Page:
The High/Low Country
Bitching, Whining, Cheating, Nagging, American Style
Sometime in the opening act of The Three Sisters, the whole crowd of small-town women and soldiers pose for a photo. They joke and laugh as the photographer gets the box ready and aims for the shoot. When he tells them heís ready, they freeze into glassy-eyed, unsmiling, self-consciously posed statues.
Itís the telling moment in the Center Stageís rendition of this Chekhov classic: Life moves on slowly, with brief freeze-ups, as characters suddenly stop and wonder if, 10 or 200 years from now, theyíll be looked at as anonymous, sober-faced puppets of their era. Reality is a drug in itself here--somehow terror passes and life goes on, and the deaths, heartbreaks, and cruelty that intrude are pit stops, not black holes.
The more you watch Chekhov, the more difficult it appears to update it. Despite all the flaws of 1900 Russia, thereís a basic level of decency--or, as Baron Tuzenbach (Matt Sullivan) puts it, "today there are no torture chambers, executions, or invasions!" That caused a brief, uncomfortable chuckle to pass through the audience. The age Chekhov dramatizes is a brief calm before the storm, when educated provincial landowners were bored enough and inquisitive enough to question whether they had a reason for existing to begin with. In the era of 24-hour divertissement, thatís a difficult atmosphere to re-create.
The three hapless Prozorov sisters--Masha (Christine Marie Brown), Irina (Mahira Kakkar), and Olga (Stacy Ross)--are certainly in dire straits. Theyíre being gradually eased out of their dead fatherís estate by Natasha (Kristin Fiorella), the wife of their brother Andrey (Tony Ward). They donít have much to hang on to, and their dream of returning to Moscow, after 11 years in the provinces, is fading fast.
For the most part, Center Stageís The Three Sisters is a competent take on a classic that really gives the reins to the cast. Instead of ripping their hearts out, actors weave and wind their way through a small-town world where even tragedy is somewhat detached. The town gets engulfed by fire, a lover gets killed in a duel, women cheat on their husbands (and vice versa), but the melodrama is absorbed by the landscapeís distant, isolated boredom.
Robert Israelís theater-in-the round set captures that atmosphere quite well in the small Head Theater. When the play opens--as the sisters are listlessly discoursing on their respective gripes--the audience is caged in the house with them. The interior of this large, cookie-cutter mansion seems bland enough, but as the show progresses, leaning doorways and out-of-whack proportions subtly announce themselves.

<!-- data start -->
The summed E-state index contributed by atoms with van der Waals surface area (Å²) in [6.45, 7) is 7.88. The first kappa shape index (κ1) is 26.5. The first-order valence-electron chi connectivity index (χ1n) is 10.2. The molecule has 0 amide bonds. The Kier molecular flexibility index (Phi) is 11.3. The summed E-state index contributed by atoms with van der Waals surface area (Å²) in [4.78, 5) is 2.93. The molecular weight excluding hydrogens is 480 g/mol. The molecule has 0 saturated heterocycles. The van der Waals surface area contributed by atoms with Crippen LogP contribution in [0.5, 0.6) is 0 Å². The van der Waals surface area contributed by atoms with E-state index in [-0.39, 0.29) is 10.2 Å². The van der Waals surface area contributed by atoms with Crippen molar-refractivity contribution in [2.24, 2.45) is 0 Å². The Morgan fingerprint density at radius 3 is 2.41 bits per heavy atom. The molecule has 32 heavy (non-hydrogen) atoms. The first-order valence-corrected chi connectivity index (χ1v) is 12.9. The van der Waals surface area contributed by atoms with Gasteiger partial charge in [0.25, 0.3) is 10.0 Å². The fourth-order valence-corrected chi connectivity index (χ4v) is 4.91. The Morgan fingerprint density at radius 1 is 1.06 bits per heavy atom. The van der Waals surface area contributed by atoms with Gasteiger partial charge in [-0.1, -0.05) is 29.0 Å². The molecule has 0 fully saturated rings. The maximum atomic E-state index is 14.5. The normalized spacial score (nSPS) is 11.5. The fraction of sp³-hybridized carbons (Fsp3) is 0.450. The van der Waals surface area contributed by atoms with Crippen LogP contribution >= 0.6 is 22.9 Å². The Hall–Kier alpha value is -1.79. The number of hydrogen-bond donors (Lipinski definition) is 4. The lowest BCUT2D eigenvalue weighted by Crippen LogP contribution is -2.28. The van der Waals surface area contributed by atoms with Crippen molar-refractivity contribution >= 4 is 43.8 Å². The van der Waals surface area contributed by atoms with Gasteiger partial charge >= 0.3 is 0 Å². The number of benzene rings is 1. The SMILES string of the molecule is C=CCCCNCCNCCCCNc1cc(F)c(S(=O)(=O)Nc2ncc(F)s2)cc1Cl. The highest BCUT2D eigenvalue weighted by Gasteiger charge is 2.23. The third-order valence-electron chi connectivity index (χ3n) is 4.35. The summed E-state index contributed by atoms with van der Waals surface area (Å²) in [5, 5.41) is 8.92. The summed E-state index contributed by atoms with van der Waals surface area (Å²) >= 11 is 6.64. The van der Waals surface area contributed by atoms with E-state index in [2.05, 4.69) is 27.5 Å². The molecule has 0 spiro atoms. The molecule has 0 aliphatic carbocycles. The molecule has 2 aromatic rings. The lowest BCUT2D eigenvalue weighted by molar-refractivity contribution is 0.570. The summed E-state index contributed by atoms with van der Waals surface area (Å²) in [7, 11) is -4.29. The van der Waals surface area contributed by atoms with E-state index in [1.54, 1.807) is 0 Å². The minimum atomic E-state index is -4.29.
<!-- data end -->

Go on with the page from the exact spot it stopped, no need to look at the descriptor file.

Itís not always clear what director Irene Lewis had in mind, though. Some fiddling is evident, but with mixed results. Paul Schmidtís contemporary translation smoothes Chekhov to the ear with some American English vernacular, but at points it descends into silliness, as characters shift into Southern dialect and, inexplicably, Andrey Prozorovís baby gets tagged "Skippy." One of the smaller characters, the camera-wielding Fedotik (Willy Conley), communicates in, presumably, sign language, as his cohort Rohde (Andy Paterson) interprets. The inclusion of a signed performance in the talky Chekhov is a challenge worth taking up, but it isnít quite resolved. The occasional musical interludes add Russian flavor, but that seems to work against the attempts to Americanize the dialogue. Autumn leaves dropping from the ceiling in the final act add a decorative, almost breathtaking element, but with the extended dance scene, it feels a little too cinematic.
For the most part, though, this production is left to the actors, and this cast supplies the cool professionalism that Chekhov requires. Chekhovís soliloquies are anything but poetic--theyíre repetitive and long-winded--but Sisters reaches symphonic heights using the voices of a dozen or so characters who have nothing to do but complain about their hopelessness. Itís up to the actors to give that constant whining and moaning an engaging life.
In an excellent performance, David Adkins gives this production a burst of controlled energy as the fortysomething colonel Vershinin. Adkins adds a slight dose of manic intensity to this lovelorn colonel--with a little tweaking and updating, his Vershinin could be a cult figure or motivational speaker. Even when he bares his heart to Masha, you remain a little uneasy. He is a pathological talker who is captivated by the sound of his own voice. With all due respect, itís possible to understand why he drives his wife to attempted suicide.
Christine Marie Brown avoids the trap of transforming Masha into a love-struck young woman. The sparks fly, but her skeptical lassitude is probably her most attractive aspect. While her husband pleads for her heart, she doesnít hate the guy; sheís just unsure whether he exists. As her husband, the irrepressible Kulygin, Joe Hickey offers an engaging, perky pathos. He tries desperately to assure Masha that he does exist, and that heís actually in love with her. For the most part Kulyginís efforts are flamboyantly idiotic, but even as Hickey keeps the laughs coming, he injects a little nobility into his characterís useless mission.
As Natasha, Kristin Fiorella manages the transition from an insecure fiancťe to the manipulative, shrill housewife. She doesnít really have the controlling, dominating quality that some actresses give to the role; she instead wears her husband and sisters-in-law down with a constant cascade of nagging and bitching.
The list could go on, but space is limited. Out in the provinces, even duels get boring. In this understated, good-humored production, the characters stay engaging and engaged. Thatís a credit to the cast, who, like the characters in Fedotikís photos, refuse to let the freeze frames take over.
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